Castles in the Sky

The term ‘white box’ might not evoke anything for the average person other than the container that holds their Kung Pao chicken, but to someone shopping for a seven-figure penthouse condominum, the phrase represents a blank canvas on which they can create their urban dream home in the sky.

“Right now, it’s just a big, empty room,” says Walter Bulkowski, spokesperson for The Residences at McKay Tower, referring to the space reserved for the penthouse on the 16th floor of Grand Rapids’ first skyscraper. “The buyer will meet with a designer and an architect, and we’ll be able to deliver their vision within 90 days.”

A narrow vision might be the only constraint when customizing a penthouse in downtown Grand Rapids. Money is no object to the typical buyer of a premier penthouse space, which can cost up to and over five times more than other downtown luxury condos.

“If you’re going to spend a lot of money on a condo, you want to be proud to call it home,” says Nick Koster, vice president of development for CWD Real Estate. His company is converting the old YMCA building at 27 Library St. NE in Grand Rapids into 39 condos, including five penthouse units — each priced around $1 million. “You want something that is very grand, high quality and elegant.”

The growing number of penthouses dotting the downtown skyline certainly aren’t lacking when it comes to grandeur. Rachael Ruiz and Brice Bossardet’s penthouse occupying the top three floors of 65 Monroe Center boasts 4,000 square feet, including three bedrooms, three-and-a-half bathrooms, a living room, family room and bar area, accented by two fireplaces, a spiral staircase and an abundance of tall windows.

“We built and designed the condo ourselves, with a ‘sky is the limit’ mentality,” says Ruiz. “When you start from scratch, you can do anything.”

The young couple previously lived in a condo across the street, where they stared at the vacant Central Bank building for a year before doing something about it. Bossardet, owner of real estate firm Virgin Soil, purchased the building and renovated it into condominiums, adding an additional level on top to increase the size of the penthouse.

The couple’s new space — twice as large as their former dwelling — boasts luxurious touches such as radiant heating, Italian cabinetry, original brick walls, chandeliers salvaged from former downtown icon the Sierra Room, two balconies, an attached garage, a private elevator and a unique storage space, which Ruiz swears wasn’t by design.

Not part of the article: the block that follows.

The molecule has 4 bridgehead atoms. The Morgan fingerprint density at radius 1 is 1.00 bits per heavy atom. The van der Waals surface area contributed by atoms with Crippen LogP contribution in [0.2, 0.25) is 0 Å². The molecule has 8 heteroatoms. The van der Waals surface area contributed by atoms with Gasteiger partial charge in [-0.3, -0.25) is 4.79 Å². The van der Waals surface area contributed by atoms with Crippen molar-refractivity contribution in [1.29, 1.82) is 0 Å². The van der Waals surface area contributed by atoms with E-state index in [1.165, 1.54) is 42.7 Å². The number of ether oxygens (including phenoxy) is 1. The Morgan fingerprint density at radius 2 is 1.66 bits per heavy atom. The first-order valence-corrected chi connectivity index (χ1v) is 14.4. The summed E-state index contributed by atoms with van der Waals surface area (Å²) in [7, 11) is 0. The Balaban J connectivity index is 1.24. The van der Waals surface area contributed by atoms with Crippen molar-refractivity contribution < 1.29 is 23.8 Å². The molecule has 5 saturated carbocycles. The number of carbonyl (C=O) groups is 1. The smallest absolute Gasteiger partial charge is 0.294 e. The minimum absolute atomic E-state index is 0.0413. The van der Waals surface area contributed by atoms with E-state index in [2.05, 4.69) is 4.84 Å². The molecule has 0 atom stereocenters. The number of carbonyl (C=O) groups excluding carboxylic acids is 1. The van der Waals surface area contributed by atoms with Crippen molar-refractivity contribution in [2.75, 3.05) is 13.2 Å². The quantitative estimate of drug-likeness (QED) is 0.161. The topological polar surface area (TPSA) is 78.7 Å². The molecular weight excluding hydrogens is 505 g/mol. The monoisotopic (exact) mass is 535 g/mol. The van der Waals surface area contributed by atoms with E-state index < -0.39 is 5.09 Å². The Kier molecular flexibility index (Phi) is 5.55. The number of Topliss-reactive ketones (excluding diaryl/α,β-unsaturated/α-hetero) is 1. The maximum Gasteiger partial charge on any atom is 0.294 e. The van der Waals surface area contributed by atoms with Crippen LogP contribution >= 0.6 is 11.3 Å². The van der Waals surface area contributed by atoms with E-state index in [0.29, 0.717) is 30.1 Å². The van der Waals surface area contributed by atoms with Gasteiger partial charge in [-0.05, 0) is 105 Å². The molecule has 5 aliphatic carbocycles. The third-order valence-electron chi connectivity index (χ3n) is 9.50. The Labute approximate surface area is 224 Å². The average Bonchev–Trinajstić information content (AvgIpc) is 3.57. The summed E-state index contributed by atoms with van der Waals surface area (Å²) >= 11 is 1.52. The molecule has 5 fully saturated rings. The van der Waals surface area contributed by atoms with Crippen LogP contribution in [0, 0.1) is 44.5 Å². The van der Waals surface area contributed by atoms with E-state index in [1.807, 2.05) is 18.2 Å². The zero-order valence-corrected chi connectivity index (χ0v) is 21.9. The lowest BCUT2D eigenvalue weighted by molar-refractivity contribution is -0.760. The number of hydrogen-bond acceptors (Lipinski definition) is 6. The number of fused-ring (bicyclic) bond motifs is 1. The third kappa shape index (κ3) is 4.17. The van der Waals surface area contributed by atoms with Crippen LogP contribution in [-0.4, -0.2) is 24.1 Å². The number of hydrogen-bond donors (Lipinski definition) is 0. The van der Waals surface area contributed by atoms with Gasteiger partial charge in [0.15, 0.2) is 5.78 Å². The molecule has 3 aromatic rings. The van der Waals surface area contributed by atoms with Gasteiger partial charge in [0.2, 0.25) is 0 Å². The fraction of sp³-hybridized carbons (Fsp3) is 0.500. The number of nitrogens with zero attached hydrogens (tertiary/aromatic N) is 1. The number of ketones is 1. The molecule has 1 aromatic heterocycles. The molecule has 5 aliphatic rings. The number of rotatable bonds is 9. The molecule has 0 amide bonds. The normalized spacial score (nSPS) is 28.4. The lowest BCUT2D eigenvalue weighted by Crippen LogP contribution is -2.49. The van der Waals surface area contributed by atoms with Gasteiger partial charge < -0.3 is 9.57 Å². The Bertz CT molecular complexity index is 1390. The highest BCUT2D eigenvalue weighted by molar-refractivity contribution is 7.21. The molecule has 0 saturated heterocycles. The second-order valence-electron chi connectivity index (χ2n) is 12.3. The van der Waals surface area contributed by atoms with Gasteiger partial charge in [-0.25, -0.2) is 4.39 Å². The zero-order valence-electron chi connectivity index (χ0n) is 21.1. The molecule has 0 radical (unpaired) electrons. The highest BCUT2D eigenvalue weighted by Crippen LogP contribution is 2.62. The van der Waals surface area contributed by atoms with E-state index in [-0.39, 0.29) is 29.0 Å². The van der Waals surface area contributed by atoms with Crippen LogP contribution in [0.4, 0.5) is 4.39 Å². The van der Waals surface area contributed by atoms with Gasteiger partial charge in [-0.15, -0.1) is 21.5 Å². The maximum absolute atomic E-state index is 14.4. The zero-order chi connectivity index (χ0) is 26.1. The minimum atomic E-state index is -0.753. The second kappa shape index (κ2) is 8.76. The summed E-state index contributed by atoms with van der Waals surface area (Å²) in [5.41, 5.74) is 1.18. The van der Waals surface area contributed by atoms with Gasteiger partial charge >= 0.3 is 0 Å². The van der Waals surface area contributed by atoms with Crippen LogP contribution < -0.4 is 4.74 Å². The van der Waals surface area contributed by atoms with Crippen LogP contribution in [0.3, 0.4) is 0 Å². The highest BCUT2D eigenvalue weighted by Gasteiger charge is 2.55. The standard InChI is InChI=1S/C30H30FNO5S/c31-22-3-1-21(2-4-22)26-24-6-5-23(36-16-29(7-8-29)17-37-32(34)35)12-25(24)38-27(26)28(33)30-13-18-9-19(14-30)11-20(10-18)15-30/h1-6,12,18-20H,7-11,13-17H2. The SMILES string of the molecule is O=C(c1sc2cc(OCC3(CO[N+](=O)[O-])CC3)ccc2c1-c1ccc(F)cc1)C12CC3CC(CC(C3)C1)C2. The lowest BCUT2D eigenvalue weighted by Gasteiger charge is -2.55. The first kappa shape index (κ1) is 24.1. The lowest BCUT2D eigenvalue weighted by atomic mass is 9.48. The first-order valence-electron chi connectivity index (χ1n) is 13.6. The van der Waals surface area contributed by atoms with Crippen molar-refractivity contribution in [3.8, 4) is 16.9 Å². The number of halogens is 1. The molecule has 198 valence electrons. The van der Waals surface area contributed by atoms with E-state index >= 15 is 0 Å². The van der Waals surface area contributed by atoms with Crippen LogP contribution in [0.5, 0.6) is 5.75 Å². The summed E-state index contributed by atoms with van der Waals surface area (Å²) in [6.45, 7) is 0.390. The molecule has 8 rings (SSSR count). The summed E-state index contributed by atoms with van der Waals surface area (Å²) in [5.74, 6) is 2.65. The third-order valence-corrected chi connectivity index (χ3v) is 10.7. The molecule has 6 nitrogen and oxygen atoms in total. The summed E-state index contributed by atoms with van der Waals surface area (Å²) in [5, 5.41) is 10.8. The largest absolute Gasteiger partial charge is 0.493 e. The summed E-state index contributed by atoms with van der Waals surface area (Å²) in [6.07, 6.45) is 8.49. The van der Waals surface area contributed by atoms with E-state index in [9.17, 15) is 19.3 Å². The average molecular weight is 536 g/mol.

“It’s kind of embarrassing to admit, but the closet is enormous,” Ruiz sheepishly confesses. “It actually happened as a fluke… it’s two stories tall.”

Picking a perch
Deciding on which level to hang their favorite Chanel suit isn’t the only selection faced by penthouse owners. Before they even get to the point of choosing between marble and concrete, bamboo and mahogany, they first have to decide in which building top to reside.

Obviously, the selection is limited, but downtown penthouse addresses are currently available in McKay Tower, The Fitzgerald, River House and Union Square, among others. Prices range from $340,000 to well over $1 million, with floor plans of 1,945 to 4,000 square feet.

Real estate brokers will say that the choice boils down to three things: location, location, location. If a buyer wants to be in the heart of downtown, the 2,780-square-foot McKay Tower penthouse is a great choice, with its 760-square-foot deck and 270-degree views of the city.

If one would like to be in the center of it all, but with a little more privacy and a place to park a car or two, one of the Fitzgerald units would be ideal. And for those who don’t mind getting a little exercise while walking a few blocks to partake in all that Grand Rapids has to offer, River House or Union Square might be more fitting.

But there’s obviously more to it than just location — it’s the whole package that fits what a potential buyer is searching for.

“It’s a unique project,” Sam Cummings, managing partner of CWD Real Estate, says of The Fitzgerald. “There’s a unique person who wants what we have to offer, because it’s a unique project. You can’t walk down the street and compare it to something else.”